This wonderful album was published by Paul Schaefer and Company of Cape Town, a well-known compiler of souvenir books. The cover photograph in the oval inset shows the original Park Station which came to Johannesburg from the Netherlands in 1896. The station was designed by Jacob Klinkhammer. It was the point of arrival for visitors to Johannesburg in the early 20th century so this image is an appropriate entry portal to the town.
On Saturday 7th April 2018, the excellent Joburg Collectable Book Fair at the Rand Club saw at least ten dealers displaying their books, antiquarian maps and prints. Many rare and unusual Johannesburg books were on sale. The event was a huge success with visitors able to enjoy tours of the Club led by Brett McDougall and Brian McKechnie, musical entertainment by Tony Bentell and Selwyn Klass and several interesting talks by Isabel Hofmeyr, Hamilton Wende, James Findlay and Kathy Munro.
My acknowledgement and huge thanks to Clive Chipkin, Marc Latilla and Alkis Doucakis who generously gave me their views and drove me to improvements and further research. Thank you.
Over the holidays I was given a unique Christmas gift by my friend, Peter Digby who shares my enthusiasm for Johannesburg heritage items. It was a single old yellowed newspaper page, dated 9th November 1965, from The Star Newspaper. The page was saved in a cupboard of the Digby home because it carried an unusual story. The headline was: “Fine old stone in a new wall“.
Drawing on a rare collection of souvenir photographic printed albums of Johannesburg, dating from the period approximately 1890 to 1910, we are able to build up a composite picture of Johannesburg's main thoroughfares, buildings and street life. These visual images show how Johannesburg's founding and growth coincided with the coming of age of photography.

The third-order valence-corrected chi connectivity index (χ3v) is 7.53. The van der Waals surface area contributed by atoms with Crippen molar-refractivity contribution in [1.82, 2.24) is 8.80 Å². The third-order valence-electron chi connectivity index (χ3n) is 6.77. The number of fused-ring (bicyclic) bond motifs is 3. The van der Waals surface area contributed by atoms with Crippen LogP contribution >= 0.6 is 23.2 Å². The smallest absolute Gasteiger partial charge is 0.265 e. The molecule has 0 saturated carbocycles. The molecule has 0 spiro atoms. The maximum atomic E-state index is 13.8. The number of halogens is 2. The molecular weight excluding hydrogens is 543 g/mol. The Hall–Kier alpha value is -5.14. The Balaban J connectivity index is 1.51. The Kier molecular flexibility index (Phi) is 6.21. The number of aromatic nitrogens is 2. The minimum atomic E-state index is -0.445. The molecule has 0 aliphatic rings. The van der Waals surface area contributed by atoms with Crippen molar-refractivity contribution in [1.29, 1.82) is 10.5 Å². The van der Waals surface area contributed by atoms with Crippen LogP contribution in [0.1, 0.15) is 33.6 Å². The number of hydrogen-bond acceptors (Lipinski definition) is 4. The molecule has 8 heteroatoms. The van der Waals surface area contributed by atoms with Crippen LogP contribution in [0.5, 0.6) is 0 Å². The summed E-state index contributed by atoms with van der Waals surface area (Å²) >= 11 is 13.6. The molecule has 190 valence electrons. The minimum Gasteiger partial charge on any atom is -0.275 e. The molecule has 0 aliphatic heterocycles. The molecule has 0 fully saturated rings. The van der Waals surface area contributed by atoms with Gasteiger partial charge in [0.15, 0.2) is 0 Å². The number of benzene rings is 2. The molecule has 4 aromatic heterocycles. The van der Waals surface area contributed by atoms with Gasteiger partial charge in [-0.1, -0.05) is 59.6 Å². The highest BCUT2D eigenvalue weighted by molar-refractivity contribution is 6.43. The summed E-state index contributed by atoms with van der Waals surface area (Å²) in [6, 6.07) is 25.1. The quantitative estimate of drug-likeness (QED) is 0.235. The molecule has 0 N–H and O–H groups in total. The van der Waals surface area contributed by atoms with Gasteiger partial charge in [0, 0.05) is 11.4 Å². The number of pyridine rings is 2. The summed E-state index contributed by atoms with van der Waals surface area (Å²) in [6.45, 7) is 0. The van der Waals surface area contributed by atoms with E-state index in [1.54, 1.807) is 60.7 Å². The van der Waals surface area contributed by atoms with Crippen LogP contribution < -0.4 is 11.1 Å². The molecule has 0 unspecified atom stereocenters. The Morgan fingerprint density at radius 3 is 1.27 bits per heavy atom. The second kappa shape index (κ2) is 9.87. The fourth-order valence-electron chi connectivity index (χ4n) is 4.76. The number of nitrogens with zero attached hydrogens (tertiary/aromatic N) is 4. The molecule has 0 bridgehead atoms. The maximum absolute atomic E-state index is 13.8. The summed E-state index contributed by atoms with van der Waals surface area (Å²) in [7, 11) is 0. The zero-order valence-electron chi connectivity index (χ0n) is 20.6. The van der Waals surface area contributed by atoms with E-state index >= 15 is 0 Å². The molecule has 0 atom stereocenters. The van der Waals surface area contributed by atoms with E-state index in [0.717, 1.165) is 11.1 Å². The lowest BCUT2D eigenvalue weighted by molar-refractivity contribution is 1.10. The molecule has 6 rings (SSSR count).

An interesting collection of Johannesburg, Transvaal and South African printed photographic albums has recently come to light*. Kathy Munro was lucky enough to be able to photograph over four hundred images from the various albums including some from an 1892 volume on Johannesburg produced by the Davies Brothers. A few of these early images along with notes from Munro have been reproduced in the article below.
7th November 2017 is the centenary of the Russian Revolution but also of the birth of one of South Africa’s greatest 20th century daughters, Helen Suzman. On Friday 3rd November a small group of Johannesburg citizens and family members of the Suzman clan gathered to remember and pay tribute to Helen Suzman, with the unveiling of a blue plaque on the pavement at 13 Eton Road Parktown. The plaque was unveiled by Helen’s daughters, Frances and Patricia (Francie and Patty).
Flo Bird, Founder of the Parktown and Westcliff Heritage Trust and founder member of the Johannesburg Heritage Foundation was a surprise guest speaker at the 17th annual symposium of the Heritage Association of South Africa held at Heidelberg last week. Flo’s speech was given at the remarkable NZASM constructed Heidelberg Station.
On Saturday 22nd July, a Johannesburg Heritage Foundation Blue Plaque was unveiled at Windybrow. 2017 saw the reopening of Windybrow as an Arts Centre under the auspices of the Market Theatre Foundation.
Below is the first article in a series on the Brixton Cemetery by Kathy Munro. The piece begins by giving the reader a general understanding of the purpose, origin and meaning of cemeteries before delving into the history and significance of Brixton Cemetery. It finishes by highlighting the shocking current state of the cemetery and attempts by local groups to take action. Future articles will look at the epitaphs and symbolism of the Brixton Cemetery as well as stories behind the graves and family memorials.